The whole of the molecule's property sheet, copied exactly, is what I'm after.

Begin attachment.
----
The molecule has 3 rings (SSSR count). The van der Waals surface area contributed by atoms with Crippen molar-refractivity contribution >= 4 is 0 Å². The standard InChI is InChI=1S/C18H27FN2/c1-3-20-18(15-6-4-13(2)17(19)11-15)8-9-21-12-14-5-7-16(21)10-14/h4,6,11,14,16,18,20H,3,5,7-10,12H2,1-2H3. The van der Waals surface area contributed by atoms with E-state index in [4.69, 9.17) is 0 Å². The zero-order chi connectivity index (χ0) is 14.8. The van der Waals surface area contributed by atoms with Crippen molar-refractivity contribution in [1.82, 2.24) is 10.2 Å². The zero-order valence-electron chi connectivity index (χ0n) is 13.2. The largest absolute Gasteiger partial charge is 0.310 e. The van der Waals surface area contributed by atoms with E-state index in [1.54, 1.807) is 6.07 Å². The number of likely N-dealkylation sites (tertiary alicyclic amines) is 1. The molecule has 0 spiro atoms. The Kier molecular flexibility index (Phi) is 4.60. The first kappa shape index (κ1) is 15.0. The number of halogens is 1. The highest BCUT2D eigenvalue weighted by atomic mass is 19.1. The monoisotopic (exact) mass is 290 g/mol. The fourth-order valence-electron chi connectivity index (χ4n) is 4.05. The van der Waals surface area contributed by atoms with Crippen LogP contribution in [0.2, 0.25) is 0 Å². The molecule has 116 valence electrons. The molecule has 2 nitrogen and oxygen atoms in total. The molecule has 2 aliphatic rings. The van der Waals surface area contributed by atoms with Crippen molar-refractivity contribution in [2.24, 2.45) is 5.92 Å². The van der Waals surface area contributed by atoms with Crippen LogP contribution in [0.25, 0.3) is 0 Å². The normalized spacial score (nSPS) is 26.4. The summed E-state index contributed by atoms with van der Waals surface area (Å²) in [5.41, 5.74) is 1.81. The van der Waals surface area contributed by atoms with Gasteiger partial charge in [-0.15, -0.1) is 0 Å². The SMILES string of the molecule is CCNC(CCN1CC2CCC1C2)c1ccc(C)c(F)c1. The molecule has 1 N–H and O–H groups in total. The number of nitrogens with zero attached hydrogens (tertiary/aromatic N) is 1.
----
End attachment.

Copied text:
The molecule has 3 rings (SSSR count). The van der Waals surface area contributed by atoms with Crippen molar-refractivity contribution >= 4 is 0 Å². The standard InChI is InChI=1S/C18H27FN2/c1-3-20-18(15-6-4-13(2)17(19)11-15)8-9-21-12-14-5-7-16(21)10-14/h4,6,11,14,16,18,20H,3,5,7-10,12H2,1-2H3. The van der Waals surface area contributed by atoms with E-state index in [4.69, 9.17) is 0 Å². The zero-order chi connectivity index (χ0) is 14.8. The van der Waals surface area contributed by atoms with Crippen molar-refractivity contribution in [1.82, 2.24) is 10.2 Å². The zero-order valence-electron chi connectivity index (χ0n) is 13.2. The largest absolute Gasteiger partial charge is 0.310 e. The van der Waals surface area contributed by atoms with E-state index in [1.54, 1.807) is 6.07 Å². The number of likely N-dealkylation sites (tertiary alicyclic amines) is 1. The molecule has 0 spiro atoms. The Kier molecular flexibility index (Phi) is 4.60. The first kappa shape index (κ1) is 15.0. The number of halogens is 1. The highest BCUT2D eigenvalue weighted by atomic mass is 19.1. The monoisotopic (exact) mass is 290 g/mol. The fourth-order valence-electron chi connectivity index (χ4n) is 4.05. The van der Waals surface area contributed by atoms with Crippen LogP contribution in [0.2, 0.25) is 0 Å². The molecule has 116 valence electrons. The molecule has 2 nitrogen and oxygen atoms in total. The molecule has 2 aliphatic rings. The van der Waals surface area contributed by atoms with Crippen molar-refractivity contribution in [2.24, 2.45) is 5.92 Å². The van der Waals surface area contributed by atoms with Crippen LogP contribution in [0.25, 0.3) is 0 Å². The normalized spacial score (nSPS) is 26.4. The summed E-state index contributed by atoms with van der Waals surface area (Å²) in [5.41, 5.74) is 1.81. The van der Waals surface area contributed by atoms with Gasteiger partial charge in [-0.15, -0.1) is 0 Å². The SMILES string of the molecule is CCNC(CCN1CC2CCC1C2)c1ccc(C)c(F)c1. The molecule has 1 N–H and O–H groups in total. The number of nitrogens with zero attached hydrogens (tertiary/aromatic N) is 1.